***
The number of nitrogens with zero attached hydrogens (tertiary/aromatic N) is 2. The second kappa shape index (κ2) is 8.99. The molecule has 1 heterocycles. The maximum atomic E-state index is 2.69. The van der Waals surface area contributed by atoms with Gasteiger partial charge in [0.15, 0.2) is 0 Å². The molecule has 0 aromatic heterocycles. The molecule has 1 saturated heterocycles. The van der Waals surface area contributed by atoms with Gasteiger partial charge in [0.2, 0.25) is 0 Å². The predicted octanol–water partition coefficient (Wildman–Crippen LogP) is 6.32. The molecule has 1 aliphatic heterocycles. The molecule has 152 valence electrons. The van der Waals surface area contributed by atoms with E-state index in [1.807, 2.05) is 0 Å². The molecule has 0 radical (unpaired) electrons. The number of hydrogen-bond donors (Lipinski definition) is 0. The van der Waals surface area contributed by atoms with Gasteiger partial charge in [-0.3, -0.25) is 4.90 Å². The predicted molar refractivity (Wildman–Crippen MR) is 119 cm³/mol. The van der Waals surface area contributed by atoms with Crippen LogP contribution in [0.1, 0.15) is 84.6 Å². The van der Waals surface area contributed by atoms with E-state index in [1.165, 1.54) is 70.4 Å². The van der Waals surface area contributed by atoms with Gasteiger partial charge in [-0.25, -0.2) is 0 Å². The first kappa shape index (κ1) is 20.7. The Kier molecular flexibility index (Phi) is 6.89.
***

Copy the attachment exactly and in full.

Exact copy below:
The number of nitrogens with zero attached hydrogens (tertiary/aromatic N) is 2. The second kappa shape index (κ2) is 8.99. The molecule has 1 heterocycles. The maximum atomic E-state index is 2.69. The van der Waals surface area contributed by atoms with Gasteiger partial charge in [0.15, 0.2) is 0 Å². The molecule has 0 aromatic heterocycles. The molecule has 1 saturated heterocycles. The van der Waals surface area contributed by atoms with Gasteiger partial charge in [0.2, 0.25) is 0 Å². The predicted octanol–water partition coefficient (Wildman–Crippen LogP) is 6.32. The molecule has 1 aliphatic heterocycles. The molecule has 152 valence electrons. The van der Waals surface area contributed by atoms with E-state index in [1.807, 2.05) is 0 Å². The molecule has 0 radical (unpaired) electrons. The number of hydrogen-bond donors (Lipinski definition) is 0. The van der Waals surface area contributed by atoms with Gasteiger partial charge in [-0.3, -0.25) is 4.90 Å². The predicted molar refractivity (Wildman–Crippen MR) is 119 cm³/mol. The van der Waals surface area contributed by atoms with Crippen LogP contribution in [0.1, 0.15) is 84.6 Å². The van der Waals surface area contributed by atoms with E-state index in [1.165, 1.54) is 70.4 Å². The van der Waals surface area contributed by atoms with Gasteiger partial charge in [-0.25, -0.2) is 0 Å². The first kappa shape index (κ1) is 20.7. The Kier molecular flexibility index (Phi) is 6.89.